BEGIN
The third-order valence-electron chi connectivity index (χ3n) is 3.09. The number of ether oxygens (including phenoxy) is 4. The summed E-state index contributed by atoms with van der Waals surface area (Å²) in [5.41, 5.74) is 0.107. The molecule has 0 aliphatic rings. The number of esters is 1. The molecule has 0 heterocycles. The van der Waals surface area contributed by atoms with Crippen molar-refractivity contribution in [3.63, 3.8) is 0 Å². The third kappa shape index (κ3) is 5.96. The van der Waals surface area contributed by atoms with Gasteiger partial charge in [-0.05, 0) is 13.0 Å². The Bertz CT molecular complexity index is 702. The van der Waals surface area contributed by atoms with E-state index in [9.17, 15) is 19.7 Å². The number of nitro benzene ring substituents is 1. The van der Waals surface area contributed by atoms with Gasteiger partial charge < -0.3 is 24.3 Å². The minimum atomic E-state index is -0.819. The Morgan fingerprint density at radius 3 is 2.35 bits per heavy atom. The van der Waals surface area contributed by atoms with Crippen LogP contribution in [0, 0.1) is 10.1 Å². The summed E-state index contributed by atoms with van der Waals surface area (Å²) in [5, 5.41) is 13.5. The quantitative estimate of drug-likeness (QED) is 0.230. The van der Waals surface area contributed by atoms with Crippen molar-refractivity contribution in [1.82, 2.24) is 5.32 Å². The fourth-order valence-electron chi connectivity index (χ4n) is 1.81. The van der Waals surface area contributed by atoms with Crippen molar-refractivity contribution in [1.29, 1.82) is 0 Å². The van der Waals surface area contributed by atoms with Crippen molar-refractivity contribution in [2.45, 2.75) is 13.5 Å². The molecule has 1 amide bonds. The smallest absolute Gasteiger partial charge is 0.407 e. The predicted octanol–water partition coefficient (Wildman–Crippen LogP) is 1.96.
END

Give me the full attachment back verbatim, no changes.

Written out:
The third-order valence-electron chi connectivity index (χ3n) is 3.09. The number of ether oxygens (including phenoxy) is 4. The summed E-state index contributed by atoms with van der Waals surface area (Å²) in [5.41, 5.74) is 0.107. The molecule has 0 aliphatic rings. The number of esters is 1. The molecule has 0 heterocycles. The van der Waals surface area contributed by atoms with Crippen molar-refractivity contribution in [3.63, 3.8) is 0 Å². The third kappa shape index (κ3) is 5.96. The van der Waals surface area contributed by atoms with Gasteiger partial charge in [-0.05, 0) is 13.0 Å². The Bertz CT molecular complexity index is 702. The van der Waals surface area contributed by atoms with E-state index in [9.17, 15) is 19.7 Å². The number of nitro benzene ring substituents is 1. The van der Waals surface area contributed by atoms with Gasteiger partial charge < -0.3 is 24.3 Å². The minimum atomic E-state index is -0.819. The Morgan fingerprint density at radius 3 is 2.35 bits per heavy atom. The van der Waals surface area contributed by atoms with Crippen LogP contribution in [0, 0.1) is 10.1 Å². The summed E-state index contributed by atoms with van der Waals surface area (Å²) in [5, 5.41) is 13.5. The quantitative estimate of drug-likeness (QED) is 0.230. The van der Waals surface area contributed by atoms with Crippen molar-refractivity contribution in [1.82, 2.24) is 5.32 Å². The fourth-order valence-electron chi connectivity index (χ4n) is 1.81. The van der Waals surface area contributed by atoms with Crippen molar-refractivity contribution in [1.29, 1.82) is 0 Å². The van der Waals surface area contributed by atoms with Crippen molar-refractivity contribution in [2.45, 2.75) is 13.5 Å². The molecule has 1 amide bonds. The smallest absolute Gasteiger partial charge is 0.407 e. The predicted octanol–water partition coefficient (Wildman–Crippen LogP) is 1.96.